This all started out with me looking for a clip that featured “The Witch Doctor” by David Seville that I could stand to post (didn’t find one I liked enough).

See, I’ve never quite outgrown my love of novelty songs.  One of the earliest albums I owned was a compilation of terrific oldie novelties, like Allen Sherman’s “Hello Muddah, Hello Faddah.”  I’d sing gleefully along with “The Monster Mash” when it was played at Halloween.  And like most people who grew up during the 70s and 80s, I spent quite a bit of time listening to Dr. Demento.  Before I’d ever heard any of it, my older brother used to torture me by singing “Fish Heads” (which I ought to thank him for, since I love that song now).  But somewhere around puberty, Dr. D and his crazy playlist became something I wanted to hear.  I didn’t love it all, but there was enough stuff that made me laugh to keep me coming back week after week.

I still listen to these and a lot of other novelty songs today.  I’m not quite sure why they got the label “novelty.”  Maybe Billboard or radio programmers or somebody didn’t know what to do with them.  I know itunes today doesn’t have a humor/comedy category, so it lists the genre of these songs as “unclassifiable.”  I guess that’s as good a description as any.

Thanks to Dr. D, I discovered some really wonderful stuff.  I’ve posted about some of the silly songs that really aren’t so silly when you think about it (here and here).  But this stuff is just plain silly.  Weird, even, in the most wonderful way.  My sense of humor tends toward the cerebral, so any smart humor works for me.  And these are smart–although they’re not all songs.

The Frantics are a Canadian comedy troop who have performed some very funny bits about booting people in the head.  Not very cerebral on the face of it, but smarter than it sounds.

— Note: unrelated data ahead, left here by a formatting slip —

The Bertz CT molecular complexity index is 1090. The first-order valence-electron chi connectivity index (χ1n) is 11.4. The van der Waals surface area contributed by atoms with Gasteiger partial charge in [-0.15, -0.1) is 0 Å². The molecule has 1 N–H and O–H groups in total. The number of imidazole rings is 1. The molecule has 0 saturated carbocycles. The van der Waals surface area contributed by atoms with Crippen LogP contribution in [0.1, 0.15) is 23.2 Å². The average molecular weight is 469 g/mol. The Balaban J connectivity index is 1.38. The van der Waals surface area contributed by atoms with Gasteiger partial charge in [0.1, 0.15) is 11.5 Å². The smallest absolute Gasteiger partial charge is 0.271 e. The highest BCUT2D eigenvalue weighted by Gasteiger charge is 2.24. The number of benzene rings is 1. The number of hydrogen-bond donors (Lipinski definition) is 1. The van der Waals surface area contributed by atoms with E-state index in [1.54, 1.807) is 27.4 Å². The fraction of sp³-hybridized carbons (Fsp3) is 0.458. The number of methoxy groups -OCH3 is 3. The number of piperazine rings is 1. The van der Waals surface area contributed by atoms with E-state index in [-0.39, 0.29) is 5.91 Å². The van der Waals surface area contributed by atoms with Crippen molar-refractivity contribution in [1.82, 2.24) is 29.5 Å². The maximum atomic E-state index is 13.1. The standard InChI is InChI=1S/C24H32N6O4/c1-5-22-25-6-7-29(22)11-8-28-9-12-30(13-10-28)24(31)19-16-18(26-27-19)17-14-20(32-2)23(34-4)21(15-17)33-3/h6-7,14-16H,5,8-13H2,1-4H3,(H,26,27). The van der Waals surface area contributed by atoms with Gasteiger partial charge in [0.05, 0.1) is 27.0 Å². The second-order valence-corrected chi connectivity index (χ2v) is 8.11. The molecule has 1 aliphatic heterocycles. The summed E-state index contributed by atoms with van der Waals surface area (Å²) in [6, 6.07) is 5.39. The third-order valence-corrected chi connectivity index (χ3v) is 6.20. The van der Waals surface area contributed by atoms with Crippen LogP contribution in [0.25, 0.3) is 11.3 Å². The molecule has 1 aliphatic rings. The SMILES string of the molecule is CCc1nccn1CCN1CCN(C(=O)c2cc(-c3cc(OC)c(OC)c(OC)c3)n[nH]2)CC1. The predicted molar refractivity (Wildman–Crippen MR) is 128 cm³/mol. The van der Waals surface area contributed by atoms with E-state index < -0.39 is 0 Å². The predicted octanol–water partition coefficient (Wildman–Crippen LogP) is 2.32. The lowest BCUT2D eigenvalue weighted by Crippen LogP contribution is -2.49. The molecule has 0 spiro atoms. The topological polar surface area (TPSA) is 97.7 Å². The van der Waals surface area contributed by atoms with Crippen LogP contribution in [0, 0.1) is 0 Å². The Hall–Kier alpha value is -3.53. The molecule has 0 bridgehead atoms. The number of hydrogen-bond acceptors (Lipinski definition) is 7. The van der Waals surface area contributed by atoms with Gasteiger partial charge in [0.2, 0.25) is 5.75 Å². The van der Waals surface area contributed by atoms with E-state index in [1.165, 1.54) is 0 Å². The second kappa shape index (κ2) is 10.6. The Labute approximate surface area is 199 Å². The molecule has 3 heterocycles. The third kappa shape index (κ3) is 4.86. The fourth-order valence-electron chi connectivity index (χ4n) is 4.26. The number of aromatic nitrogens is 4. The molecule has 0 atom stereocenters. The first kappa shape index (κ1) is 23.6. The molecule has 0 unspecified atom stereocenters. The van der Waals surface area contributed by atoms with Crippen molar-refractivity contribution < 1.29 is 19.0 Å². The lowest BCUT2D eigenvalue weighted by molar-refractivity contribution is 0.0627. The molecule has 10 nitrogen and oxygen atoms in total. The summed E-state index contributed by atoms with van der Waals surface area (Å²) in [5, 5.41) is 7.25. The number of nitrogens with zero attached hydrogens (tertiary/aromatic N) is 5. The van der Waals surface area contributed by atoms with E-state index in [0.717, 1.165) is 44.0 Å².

I heard this one first, and almost fell over laughing.  Then I heard the next one; I think I got some bruises when I hit the floor.

I’m glad there’s no visuals for this one.  Imagination does a great job of filling in the blanks.

But the ultimate of novelty songs for me, the peak of silliness, is this classic from Tom “T-Bone” Stankus.  There’s a clip of him performing “Existential Blues” on YouTube, but it isn’t the recorded version, which is the one I love best.  This loving mash-up of pop culture and (phony) intellectualism makes my day.  I hope it makes yours, too.

“Music, Sex, and Cookies”


Everybody has a theme song or two.  It’s part of being a human being in the age of (television/cinema/information/digital downloads/choose your poison).  Depending on your mood, it could be soaring and inspirational or the saddest emo ever known to humankind.  Or it could be amazingly silly, with just a hint of truth.

There really are a lot of songs that resonate with me on a very deep level.  I can “hear” myself in a lot of music; it’s part of what makes music such an important part of my life.  There’s even a few that I keep coming back to, over and over, as being representative of the person I am and the person I want to be.  But I find myself so oddly connected to this little ditty, that I’ve always considered it my theme.  I heard it on the Dr. Demento show many, many years ago.  (I think Dr. Demento must represent some sort of adolescent rite of passage.  Just about everyone I know started listening to him somewhere around puberty and quit right about the same time they started/ended college.)  I had no idea who performed it or when it was recorded.  For all I knew, it was a listener sending the good Doctor his homemade demo tape, a la Weird Al Yankovic.  I’ve got a little more information now, but this will always be the song I heard late one Sunday night and said, “My god, that’s me!” (except for the fact that I’ve never heard anything by the Pousette Dart Band).  As life philosophies go, it’s not bad.  A little hedonistic, but harmless.  The main purpose I think “Music, Sex, and Cookies” serves, and the one thing I think we all need to keep in mind, is that it reminds us not to take things too seriously.  Enjoy life.  Stop and have a cookie once in a while.  I’m partial to chocolate chip myself.